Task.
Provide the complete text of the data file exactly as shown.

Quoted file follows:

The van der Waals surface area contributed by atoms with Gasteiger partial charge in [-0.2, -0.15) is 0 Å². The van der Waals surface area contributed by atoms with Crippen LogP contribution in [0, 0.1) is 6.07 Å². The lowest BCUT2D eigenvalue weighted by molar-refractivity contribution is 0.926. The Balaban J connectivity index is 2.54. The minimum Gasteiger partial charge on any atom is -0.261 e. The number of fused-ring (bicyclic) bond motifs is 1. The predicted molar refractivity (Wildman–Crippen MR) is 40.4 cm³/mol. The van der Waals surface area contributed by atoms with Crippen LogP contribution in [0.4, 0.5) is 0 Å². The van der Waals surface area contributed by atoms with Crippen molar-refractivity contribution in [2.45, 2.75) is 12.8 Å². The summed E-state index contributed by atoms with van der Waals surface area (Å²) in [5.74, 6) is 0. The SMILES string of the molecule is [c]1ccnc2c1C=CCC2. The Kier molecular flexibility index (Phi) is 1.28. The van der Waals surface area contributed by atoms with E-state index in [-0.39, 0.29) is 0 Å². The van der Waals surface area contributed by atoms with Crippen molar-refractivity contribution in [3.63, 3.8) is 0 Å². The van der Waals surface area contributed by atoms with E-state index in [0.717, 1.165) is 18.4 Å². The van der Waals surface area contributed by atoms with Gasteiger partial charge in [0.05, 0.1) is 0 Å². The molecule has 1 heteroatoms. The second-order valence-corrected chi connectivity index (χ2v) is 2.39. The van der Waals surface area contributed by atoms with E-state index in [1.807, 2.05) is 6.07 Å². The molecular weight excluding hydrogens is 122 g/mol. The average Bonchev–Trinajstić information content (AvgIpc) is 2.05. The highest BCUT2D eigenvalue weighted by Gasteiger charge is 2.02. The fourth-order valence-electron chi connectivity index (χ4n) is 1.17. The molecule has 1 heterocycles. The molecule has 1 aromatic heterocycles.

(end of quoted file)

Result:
The van der Waals surface area contributed by atoms with Gasteiger partial charge in [-0.2, -0.15) is 0 Å². The van der Waals surface area contributed by atoms with Crippen LogP contribution in [0, 0.1) is 6.07 Å². The lowest BCUT2D eigenvalue weighted by molar-refractivity contribution is 0.926. The Balaban J connectivity index is 2.54. The minimum Gasteiger partial charge on any atom is -0.261 e. The number of fused-ring (bicyclic) bond motifs is 1. The predicted molar refractivity (Wildman–Crippen MR) is 40.4 cm³/mol. The van der Waals surface area contributed by atoms with Crippen LogP contribution in [0.4, 0.5) is 0 Å². The van der Waals surface area contributed by atoms with Crippen molar-refractivity contribution in [2.45, 2.75) is 12.8 Å². The summed E-state index contributed by atoms with van der Waals surface area (Å²) in [5.74, 6) is 0. The SMILES string of the molecule is [c]1ccnc2c1C=CCC2. The Kier molecular flexibility index (Phi) is 1.28. The van der Waals surface area contributed by atoms with E-state index in [-0.39, 0.29) is 0 Å². The van der Waals surface area contributed by atoms with Crippen molar-refractivity contribution in [3.63, 3.8) is 0 Å². The van der Waals surface area contributed by atoms with E-state index in [0.717, 1.165) is 18.4 Å². The van der Waals surface area contributed by atoms with Gasteiger partial charge in [0.05, 0.1) is 0 Å². The molecule has 1 heteroatoms. The second-order valence-corrected chi connectivity index (χ2v) is 2.39. The van der Waals surface area contributed by atoms with E-state index in [1.807, 2.05) is 6.07 Å². The molecular weight excluding hydrogens is 122 g/mol. The average Bonchev–Trinajstić information content (AvgIpc) is 2.05. The highest BCUT2D eigenvalue weighted by Gasteiger charge is 2.02. The fourth-order valence-electron chi connectivity index (χ4n) is 1.17. The molecule has 1 heterocycles. The molecule has 1 aromatic heterocycles.